General Contractors Using Surety Bond For Profits

  • June 8, 2024
  • 4 min read

Licensing and Surety bonds
How do surety bonds help general contractors? Well, if you’re a building contractor or general contractor, you have two or three ways that a hazy bond affects your business. First of all, when you get licensed, you probably need to get a surety bond in order to get your UH Contractor License put through. You might need insurance as well, but a lot of times you need a security bond along with your license application, your training, your fees, etc. This is important, and you want to make sure that you constantly renew it every couple of years when it’s expired. Because if your license has been found to have no surety bond, it can be canceled. And sometimes, if it’s canceled, it’s harder to have the bond reactivated because you have to answer questions on the bond application. Did you ever have a license canceled? And if you did, that might make the bond more difficult or more expensive.

Contract Requirements and Bond Preparation
The second way a bond can help you is in many contracts. When you’re doing a contract with a potential client, you’ll need a shin bond. Now, we’re going to talk at the end about whether it doesn’t require a surety bond and how you can make a profit off of a surety bond. If you are doing a contract with a client and they require you to be bonded, get the quote for that bond in advance, but don’t purchase it until you get the contract. Because once you buy it, that money’s out of pocket. You can get a quote, you can get the underwriting, and you can get all that done in advance so that if your contract is picked up by the client, you can have the bond issued immediately. We have seen a lot of clients that have been negotiating and bidding for a contract, a building contract. They get selected, they win the bid, and then they have to get the bond. But because it’s a complicated contract, the bond might take 15 or 30 or 45 days, and if you don’t get that contract completely filled in and bonded within a certain period of time, you might lose it. We’ve had some clients lose contracts because they started the process too late. So, you don’t have to pay anything. Get that bond quoted based on the contract, get it underwritten, and that way, if you need it, you can just pull the trigger and get it.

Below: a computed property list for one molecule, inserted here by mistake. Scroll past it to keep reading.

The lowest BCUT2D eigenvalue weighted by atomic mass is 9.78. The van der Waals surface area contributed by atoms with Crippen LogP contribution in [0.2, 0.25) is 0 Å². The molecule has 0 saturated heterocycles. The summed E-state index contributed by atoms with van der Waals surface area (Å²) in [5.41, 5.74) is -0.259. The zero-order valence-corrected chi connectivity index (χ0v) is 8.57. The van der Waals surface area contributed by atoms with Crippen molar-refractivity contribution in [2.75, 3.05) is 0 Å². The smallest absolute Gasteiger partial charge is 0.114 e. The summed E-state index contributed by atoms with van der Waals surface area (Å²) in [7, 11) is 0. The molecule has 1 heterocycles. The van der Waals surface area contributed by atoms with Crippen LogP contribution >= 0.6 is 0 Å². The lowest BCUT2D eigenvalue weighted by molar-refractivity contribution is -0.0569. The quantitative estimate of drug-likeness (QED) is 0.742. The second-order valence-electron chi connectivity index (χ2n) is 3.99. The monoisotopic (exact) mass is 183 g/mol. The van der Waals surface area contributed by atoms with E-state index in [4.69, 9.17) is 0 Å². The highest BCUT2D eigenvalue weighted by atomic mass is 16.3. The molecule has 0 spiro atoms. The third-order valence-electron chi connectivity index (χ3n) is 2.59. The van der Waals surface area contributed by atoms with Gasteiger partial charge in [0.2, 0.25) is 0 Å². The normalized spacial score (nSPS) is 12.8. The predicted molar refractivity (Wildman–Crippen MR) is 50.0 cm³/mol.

Strategy for Non-Bond-Required Contracts
Now, what if you are bidding on a contract that does not require a security bond? Here’s what I would do: go ahead and get a quote for a shity bond based on that contract regardless. So, if you’re bidding on a $2 million, you know, bridge repair or $2 million building of a commercial building, take the specs of the contract along with the other information the bonding company needs, submit it for approval, and get a quote for that bond. Maybe the bond might be, let’s say, $2,000; just pick a number out of the air. Build that amount into your bid. It’s not going to be that much compared to the bid. Build it into your cost structure when you submit your bid. Also include that your bid is fully bonded for non-performance, for completion, whatever the criteria that you want to bond for is.

Here’s why: you may find that the client could see your bid, and it might be a little higher than the lowest bid, and they might accept it because yours is bonded and they’re not going to be hung out to dry by a company that has a low bid and then disappears halfway through the project. By adding that as a selling tool, you may not have to be the lowest bidder. It’s not going to cost you any money because you built it into your contract, and you can stand out among the other ones. It’s unlikely that many bidders will do this. So, if let’s say they get 10 bids and only two of them have surety bonds, they might say, Well, let’s eliminate the other ones from consideration because they’re all about the same and go with the one that’s a surety bond. They could justify the extra expense because now they have less risk and less downside liability for not having the contract fulfilled. It’s a way that you can stand your contracting company apart to get more deals and get more work to do for you and your employees.

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